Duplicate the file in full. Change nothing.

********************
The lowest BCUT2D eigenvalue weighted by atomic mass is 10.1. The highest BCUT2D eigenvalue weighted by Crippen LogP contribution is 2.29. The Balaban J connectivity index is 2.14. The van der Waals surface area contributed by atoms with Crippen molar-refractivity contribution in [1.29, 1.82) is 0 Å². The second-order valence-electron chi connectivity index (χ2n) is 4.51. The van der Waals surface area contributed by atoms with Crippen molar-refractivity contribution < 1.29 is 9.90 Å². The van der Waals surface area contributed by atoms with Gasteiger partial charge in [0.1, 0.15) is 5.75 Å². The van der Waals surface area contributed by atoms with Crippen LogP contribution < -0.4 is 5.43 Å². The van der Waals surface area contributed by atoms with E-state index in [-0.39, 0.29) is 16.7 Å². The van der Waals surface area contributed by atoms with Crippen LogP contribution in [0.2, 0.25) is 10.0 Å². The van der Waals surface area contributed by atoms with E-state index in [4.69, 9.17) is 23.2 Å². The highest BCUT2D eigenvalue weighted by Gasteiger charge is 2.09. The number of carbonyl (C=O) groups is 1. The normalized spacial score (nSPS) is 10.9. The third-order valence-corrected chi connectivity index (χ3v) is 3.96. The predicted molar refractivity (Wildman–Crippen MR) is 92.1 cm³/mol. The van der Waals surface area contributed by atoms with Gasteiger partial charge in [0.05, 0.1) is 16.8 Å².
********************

The lowest BCUT2D eigenvalue weighted by atomic mass is 10.1. The highest BCUT2D eigenvalue weighted by Crippen LogP contribution is 2.29. The Balaban J connectivity index is 2.14. The van der Waals surface area contributed by atoms with Crippen molar-refractivity contribution in [1.29, 1.82) is 0 Å². The second-order valence-electron chi connectivity index (χ2n) is 4.51. The van der Waals surface area contributed by atoms with Crippen molar-refractivity contribution < 1.29 is 9.90 Å². The van der Waals surface area contributed by atoms with Gasteiger partial charge in [0.1, 0.15) is 5.75 Å². The van der Waals surface area contributed by atoms with Crippen LogP contribution < -0.4 is 5.43 Å². The van der Waals surface area contributed by atoms with E-state index in [-0.39, 0.29) is 16.7 Å². The van der Waals surface area contributed by atoms with Crippen LogP contribution in [0.2, 0.25) is 10.0 Å². The van der Waals surface area contributed by atoms with E-state index in [4.69, 9.17) is 23.2 Å². The highest BCUT2D eigenvalue weighted by Gasteiger charge is 2.09. The number of carbonyl (C=O) groups is 1. The normalized spacial score (nSPS) is 10.9. The third-order valence-corrected chi connectivity index (χ3v) is 3.96. The predicted molar refractivity (Wildman–Crippen MR) is 92.1 cm³/mol. The van der Waals surface area contributed by atoms with Gasteiger partial charge in [0.05, 0.1) is 16.8 Å².